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Intonation Teacher Resources
Find teacher approved Intonation educational resource ideas and activities
Practice is a great way to build skills in reading with fluency and intonation. In leveled pairs, learners read a simple passage pausing as indicated by the marks on the page. They take turns reading the passage until they are both fluent. Tip: Actors need to read scripts over and over to practice their fluency and intonation too. Why not turn simple reading passages into mini scripts? More fun and engaging.
Help writers recognize how word order affects meaning, discover new words, and confirm or check meaning writing. They will explore how punctuation helps a reader understand what is written and the connections between punctuation, sentence structure, intonation, and emphasis.
This idea is very similar to many devices on the market that are intended to guide or assist youngsters in reading. At a learning center, the child listens to a story on headphones while he reads along with a visual text. The emphasis in this activity is placed on having the child read with intonation, correct pacing, and fluency.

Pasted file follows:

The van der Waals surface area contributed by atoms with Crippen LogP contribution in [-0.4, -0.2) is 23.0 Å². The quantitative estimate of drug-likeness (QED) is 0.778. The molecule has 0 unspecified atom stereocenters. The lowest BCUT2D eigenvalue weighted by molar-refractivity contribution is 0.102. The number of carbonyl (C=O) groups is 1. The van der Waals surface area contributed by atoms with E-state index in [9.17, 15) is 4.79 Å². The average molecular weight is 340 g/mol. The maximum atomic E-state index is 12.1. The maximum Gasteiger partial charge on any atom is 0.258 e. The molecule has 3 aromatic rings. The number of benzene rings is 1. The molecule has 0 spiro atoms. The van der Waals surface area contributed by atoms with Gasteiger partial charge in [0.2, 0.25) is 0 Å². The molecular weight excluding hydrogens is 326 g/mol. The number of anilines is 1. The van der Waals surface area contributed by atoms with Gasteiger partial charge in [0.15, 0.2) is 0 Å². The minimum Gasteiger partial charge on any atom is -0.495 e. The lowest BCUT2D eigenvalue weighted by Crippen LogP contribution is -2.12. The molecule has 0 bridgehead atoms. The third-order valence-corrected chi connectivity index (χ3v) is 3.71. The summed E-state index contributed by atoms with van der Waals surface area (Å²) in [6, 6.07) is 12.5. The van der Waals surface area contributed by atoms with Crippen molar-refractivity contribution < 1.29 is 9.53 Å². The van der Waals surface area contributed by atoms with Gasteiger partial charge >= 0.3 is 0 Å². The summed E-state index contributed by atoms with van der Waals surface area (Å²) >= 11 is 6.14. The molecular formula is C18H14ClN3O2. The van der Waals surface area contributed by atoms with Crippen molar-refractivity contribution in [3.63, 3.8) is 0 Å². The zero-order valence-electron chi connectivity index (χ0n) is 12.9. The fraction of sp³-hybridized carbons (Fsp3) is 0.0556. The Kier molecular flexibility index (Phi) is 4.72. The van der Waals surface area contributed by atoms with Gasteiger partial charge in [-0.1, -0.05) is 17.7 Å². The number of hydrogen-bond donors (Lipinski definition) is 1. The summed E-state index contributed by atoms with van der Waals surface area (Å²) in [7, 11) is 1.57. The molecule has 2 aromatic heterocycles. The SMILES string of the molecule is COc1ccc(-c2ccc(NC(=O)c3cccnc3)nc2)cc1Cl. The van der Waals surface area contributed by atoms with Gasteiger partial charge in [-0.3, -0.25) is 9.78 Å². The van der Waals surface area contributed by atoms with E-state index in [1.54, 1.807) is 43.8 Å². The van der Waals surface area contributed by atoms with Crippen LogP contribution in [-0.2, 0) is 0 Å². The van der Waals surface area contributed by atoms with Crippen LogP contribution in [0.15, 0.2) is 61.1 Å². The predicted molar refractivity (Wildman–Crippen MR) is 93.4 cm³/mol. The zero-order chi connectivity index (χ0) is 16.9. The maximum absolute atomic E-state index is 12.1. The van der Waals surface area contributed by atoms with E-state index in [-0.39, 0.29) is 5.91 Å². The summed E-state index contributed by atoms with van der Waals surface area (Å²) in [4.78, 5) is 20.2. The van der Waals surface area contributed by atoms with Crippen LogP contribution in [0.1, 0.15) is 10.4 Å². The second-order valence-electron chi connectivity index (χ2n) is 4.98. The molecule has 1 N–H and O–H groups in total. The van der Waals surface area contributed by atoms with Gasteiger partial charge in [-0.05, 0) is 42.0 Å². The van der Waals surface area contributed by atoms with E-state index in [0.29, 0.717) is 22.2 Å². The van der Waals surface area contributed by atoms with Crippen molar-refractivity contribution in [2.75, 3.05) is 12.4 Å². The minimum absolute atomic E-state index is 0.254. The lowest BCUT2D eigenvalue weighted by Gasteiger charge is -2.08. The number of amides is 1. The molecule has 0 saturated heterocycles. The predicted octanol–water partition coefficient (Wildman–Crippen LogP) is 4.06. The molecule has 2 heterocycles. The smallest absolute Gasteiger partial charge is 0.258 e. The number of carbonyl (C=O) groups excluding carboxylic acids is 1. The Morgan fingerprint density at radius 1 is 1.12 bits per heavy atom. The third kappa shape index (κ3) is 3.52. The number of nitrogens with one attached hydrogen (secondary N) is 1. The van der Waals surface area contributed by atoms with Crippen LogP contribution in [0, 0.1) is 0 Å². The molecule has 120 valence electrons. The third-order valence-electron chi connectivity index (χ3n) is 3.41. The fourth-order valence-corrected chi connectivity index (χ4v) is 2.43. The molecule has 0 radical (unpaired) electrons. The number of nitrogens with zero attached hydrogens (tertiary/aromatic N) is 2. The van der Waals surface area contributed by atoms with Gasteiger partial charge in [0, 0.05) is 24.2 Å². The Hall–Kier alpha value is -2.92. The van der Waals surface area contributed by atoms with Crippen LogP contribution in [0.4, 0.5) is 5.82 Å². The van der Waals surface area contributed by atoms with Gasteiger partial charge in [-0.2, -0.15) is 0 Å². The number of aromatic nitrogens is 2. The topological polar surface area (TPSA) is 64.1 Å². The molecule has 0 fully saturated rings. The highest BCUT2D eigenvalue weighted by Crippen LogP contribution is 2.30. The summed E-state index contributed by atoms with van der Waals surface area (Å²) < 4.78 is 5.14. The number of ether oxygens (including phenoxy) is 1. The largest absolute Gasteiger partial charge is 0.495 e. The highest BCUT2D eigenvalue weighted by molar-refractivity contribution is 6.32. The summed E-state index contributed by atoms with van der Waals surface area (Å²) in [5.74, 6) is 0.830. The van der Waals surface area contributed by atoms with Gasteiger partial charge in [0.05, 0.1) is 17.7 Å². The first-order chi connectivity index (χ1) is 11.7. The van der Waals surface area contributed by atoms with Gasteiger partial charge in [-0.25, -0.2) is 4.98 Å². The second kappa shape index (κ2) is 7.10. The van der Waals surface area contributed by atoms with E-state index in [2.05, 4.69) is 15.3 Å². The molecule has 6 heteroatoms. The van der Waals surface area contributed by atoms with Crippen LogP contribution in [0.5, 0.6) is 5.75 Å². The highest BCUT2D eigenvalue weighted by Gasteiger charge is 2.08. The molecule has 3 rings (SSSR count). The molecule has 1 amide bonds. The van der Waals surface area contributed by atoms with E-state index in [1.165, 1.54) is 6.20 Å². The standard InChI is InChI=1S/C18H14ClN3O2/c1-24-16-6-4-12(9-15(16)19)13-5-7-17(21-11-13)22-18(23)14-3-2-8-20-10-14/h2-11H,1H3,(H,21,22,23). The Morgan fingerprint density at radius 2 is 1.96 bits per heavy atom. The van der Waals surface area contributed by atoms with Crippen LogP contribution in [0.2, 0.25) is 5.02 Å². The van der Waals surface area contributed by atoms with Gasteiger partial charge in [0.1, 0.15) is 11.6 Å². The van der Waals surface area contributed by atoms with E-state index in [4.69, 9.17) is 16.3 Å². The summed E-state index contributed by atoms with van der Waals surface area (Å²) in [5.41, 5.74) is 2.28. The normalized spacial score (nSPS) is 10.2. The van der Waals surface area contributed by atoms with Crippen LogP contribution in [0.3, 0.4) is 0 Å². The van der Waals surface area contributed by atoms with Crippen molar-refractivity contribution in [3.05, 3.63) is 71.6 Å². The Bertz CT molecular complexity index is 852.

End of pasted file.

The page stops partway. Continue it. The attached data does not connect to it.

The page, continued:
Fourth graders, after reading with intonation and expression the book, "Richie's Rocket," by Joan Anderson, circulate in centers to create a puzzle with emotions and experiences from the ideas in the story, write the definition of words down, write each word in a complete sentence as well as list a synonym for each word. They also create a short dramatic scene from the book.